Larry Irving still just wants everyone to have equal access to the Internet.
A 2019 inductee into the Internet Hall of Fame, Irving served for seven years as administrator of the National Telecommunications and Information Administration, becoming one of the main architects of telecommunications policy in the Clinton White House.
“There are 5 million rural American households that don’t have broadband,” he said. “There are 15 million urban American households that don’t have Internet. Yet all the focus at the FCC seems to be on the 5 million rural and not the 15 million urban and suburban (households).”
The digital divide may have existed before the pandemic but the COVID-19 environment has exacerbated the issue, mainly for low-income households and people of color.
School shutdowns led to more Black, Hispanic, and low-income students dropping out, losing up to a year of learning. Additionally, “over a third of low-income households with school-aged children don’t have Internet at home, with Black and Hispanic teens least likely to have access.”
The shift to remote work and school also made these disparities more urgent. “Jobs incompatible with telecommuting were hardest hit by the recession” and students who didn’t have Internet at home were forced to use WiFi in a McDonald’s parking lot when libraries with free WiFi were closed to the public.
The Biden administration recently proposed a $100 billion plan to close the digital divide and connect every American to broadband over the next eight years.
One might be forgiven for thinking that, as a boy, Doug Comer had little chance of becoming one of the world’s premier experts in computer networks and a renowned university teacher.
The son of a welder father and an elementary school teacher mother, Comer grew up in farm country, near the town of Vineland in southern New Jersey, in a family where “having an education” meant graduating high school.
But Comer possessed a native curiosity about the mechanics of things that, combined with inspiring high school classes in physics and mathematics, gave birth to an early and abiding passion for math and science.
“I liked to see how things worked,” he said in a video interview. “I wanted to know what was inside, what made them tick.”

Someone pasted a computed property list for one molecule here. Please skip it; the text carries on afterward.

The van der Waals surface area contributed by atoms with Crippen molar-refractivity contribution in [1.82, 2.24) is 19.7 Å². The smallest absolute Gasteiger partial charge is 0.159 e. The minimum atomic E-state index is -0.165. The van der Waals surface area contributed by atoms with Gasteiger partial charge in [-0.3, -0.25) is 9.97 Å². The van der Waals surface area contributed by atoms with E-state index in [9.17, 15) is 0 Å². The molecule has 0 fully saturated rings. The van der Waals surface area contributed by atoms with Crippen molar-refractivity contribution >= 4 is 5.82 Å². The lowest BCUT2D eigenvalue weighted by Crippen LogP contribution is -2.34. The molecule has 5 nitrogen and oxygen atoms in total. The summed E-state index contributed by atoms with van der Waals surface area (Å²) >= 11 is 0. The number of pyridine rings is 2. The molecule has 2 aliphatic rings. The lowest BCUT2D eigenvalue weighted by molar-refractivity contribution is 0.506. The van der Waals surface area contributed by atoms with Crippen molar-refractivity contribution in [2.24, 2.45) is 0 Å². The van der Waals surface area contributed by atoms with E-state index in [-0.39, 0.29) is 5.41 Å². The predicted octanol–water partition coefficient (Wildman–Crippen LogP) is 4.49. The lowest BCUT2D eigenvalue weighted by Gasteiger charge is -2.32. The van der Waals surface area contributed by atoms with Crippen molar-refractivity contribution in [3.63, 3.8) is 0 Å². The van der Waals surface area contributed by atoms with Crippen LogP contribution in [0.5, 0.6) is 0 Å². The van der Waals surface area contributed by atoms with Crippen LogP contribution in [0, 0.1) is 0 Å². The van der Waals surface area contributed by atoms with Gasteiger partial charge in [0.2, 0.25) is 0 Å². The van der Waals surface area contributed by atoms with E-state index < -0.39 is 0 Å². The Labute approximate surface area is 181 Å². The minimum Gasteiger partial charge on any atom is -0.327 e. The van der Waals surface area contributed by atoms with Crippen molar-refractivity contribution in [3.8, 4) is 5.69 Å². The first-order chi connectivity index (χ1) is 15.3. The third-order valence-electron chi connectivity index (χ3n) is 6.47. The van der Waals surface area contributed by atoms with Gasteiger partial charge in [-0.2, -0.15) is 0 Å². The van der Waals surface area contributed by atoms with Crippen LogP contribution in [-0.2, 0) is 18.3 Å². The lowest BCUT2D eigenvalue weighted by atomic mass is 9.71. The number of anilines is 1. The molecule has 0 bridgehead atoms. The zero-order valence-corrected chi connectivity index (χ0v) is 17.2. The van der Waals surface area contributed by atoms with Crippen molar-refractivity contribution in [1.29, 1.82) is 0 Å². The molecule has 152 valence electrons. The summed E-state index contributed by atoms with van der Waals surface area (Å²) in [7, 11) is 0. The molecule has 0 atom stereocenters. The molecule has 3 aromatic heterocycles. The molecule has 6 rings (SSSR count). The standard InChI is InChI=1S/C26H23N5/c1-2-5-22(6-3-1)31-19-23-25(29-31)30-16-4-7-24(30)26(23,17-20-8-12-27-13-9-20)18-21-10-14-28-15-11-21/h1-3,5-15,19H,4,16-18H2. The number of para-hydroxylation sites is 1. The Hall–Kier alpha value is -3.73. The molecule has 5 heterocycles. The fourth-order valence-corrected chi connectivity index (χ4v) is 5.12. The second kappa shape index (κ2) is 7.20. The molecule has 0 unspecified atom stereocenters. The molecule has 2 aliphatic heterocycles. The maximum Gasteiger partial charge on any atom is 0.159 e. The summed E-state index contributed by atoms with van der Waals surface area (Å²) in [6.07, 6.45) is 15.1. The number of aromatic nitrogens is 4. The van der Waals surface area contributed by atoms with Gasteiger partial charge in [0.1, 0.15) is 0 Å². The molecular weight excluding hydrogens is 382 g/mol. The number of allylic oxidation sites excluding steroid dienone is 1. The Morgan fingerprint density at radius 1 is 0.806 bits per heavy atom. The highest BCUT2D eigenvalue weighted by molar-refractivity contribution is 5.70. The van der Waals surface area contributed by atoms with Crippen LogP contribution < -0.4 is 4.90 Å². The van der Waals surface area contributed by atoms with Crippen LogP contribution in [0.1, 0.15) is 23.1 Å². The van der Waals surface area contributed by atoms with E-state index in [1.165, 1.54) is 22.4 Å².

His curiosity led to simple carpentry and basic machinery, then quickly evolved into an interest in electronics.
“You know, it was the typical blue collar stuff, and it was fun,” Comer said.
“By the time I got to high school I had sort of understood electricity -- how to wire up lamps and do house wiring and things like that.
“My parents didn't have a lot of money so I didn't buy a lot of...
Sugaru Yamaguchi’s fingerprints are all over the web, all over the world.
Inducted posthumously to the Internet Hall of Fame in 2019, Yamaguchi was a founding member of WIDE Project, or the Widely Integrated Distributed Environment, which established Japan’s first Internet backbone in 1988. He also played a key role in the creation of both the Asia Pacific Emergency Response Team, a regional cooperative forum for cybersecurity teams, and AfricaCERT, African Forum of Computer Emergency Response Teams.
Yamaguchi died in 2016. In a recent video interview, his son, Rui Takita, said his father taught him the importance of persistence through his work.
“He showed me that if he believes something can happen, he is going to achieve it some day,” he said.
Brewster Kahle, founder of the Internet Archive, is a digital librarian with a mission to provide “universal access to all knowledge.” An entrepreneur, Internet pioneer, and inductee to the inaugural Internet Hall of Fame, Kahle invented the first Internet publishing system and helped put newspapers and publishers online in the 1990s.
In a recent interview, Kahle discussed how he feels about digital privacy, the future of content distribution and compensation, and why the preservation and access to historical content is a matter of paramount...